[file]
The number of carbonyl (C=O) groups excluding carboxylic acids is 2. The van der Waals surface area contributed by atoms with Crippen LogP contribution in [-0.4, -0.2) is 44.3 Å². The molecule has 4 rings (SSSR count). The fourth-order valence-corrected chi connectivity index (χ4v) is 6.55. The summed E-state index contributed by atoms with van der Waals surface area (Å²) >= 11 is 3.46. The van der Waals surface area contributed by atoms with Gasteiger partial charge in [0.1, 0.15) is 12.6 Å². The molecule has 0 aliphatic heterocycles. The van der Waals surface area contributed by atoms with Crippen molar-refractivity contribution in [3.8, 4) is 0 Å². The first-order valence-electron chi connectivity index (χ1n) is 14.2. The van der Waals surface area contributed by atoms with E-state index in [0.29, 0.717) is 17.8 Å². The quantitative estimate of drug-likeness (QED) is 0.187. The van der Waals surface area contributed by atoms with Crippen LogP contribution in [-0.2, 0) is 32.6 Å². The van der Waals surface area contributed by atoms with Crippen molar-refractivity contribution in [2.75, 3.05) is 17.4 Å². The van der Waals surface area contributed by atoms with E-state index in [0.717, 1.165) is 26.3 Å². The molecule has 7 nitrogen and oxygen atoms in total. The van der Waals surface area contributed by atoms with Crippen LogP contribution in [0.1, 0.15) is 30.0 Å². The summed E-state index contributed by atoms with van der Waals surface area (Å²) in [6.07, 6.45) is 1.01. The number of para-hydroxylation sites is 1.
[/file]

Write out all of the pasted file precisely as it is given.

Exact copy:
The number of carbonyl (C=O) groups excluding carboxylic acids is 2. The van der Waals surface area contributed by atoms with Crippen LogP contribution in [-0.4, -0.2) is 44.3 Å². The molecule has 4 rings (SSSR count). The fourth-order valence-corrected chi connectivity index (χ4v) is 6.55. The summed E-state index contributed by atoms with van der Waals surface area (Å²) >= 11 is 3.46. The van der Waals surface area contributed by atoms with Gasteiger partial charge in [0.1, 0.15) is 12.6 Å². The molecule has 0 aliphatic heterocycles. The van der Waals surface area contributed by atoms with Crippen molar-refractivity contribution in [3.8, 4) is 0 Å². The first-order valence-electron chi connectivity index (χ1n) is 14.2. The van der Waals surface area contributed by atoms with E-state index in [0.29, 0.717) is 17.8 Å². The quantitative estimate of drug-likeness (QED) is 0.187. The van der Waals surface area contributed by atoms with Crippen LogP contribution in [-0.2, 0) is 32.6 Å². The van der Waals surface area contributed by atoms with Crippen molar-refractivity contribution in [2.75, 3.05) is 17.4 Å². The van der Waals surface area contributed by atoms with E-state index in [0.717, 1.165) is 26.3 Å². The molecule has 7 nitrogen and oxygen atoms in total. The van der Waals surface area contributed by atoms with Crippen LogP contribution in [0.1, 0.15) is 30.0 Å². The summed E-state index contributed by atoms with van der Waals surface area (Å²) in [6.07, 6.45) is 1.01. The number of para-hydroxylation sites is 1.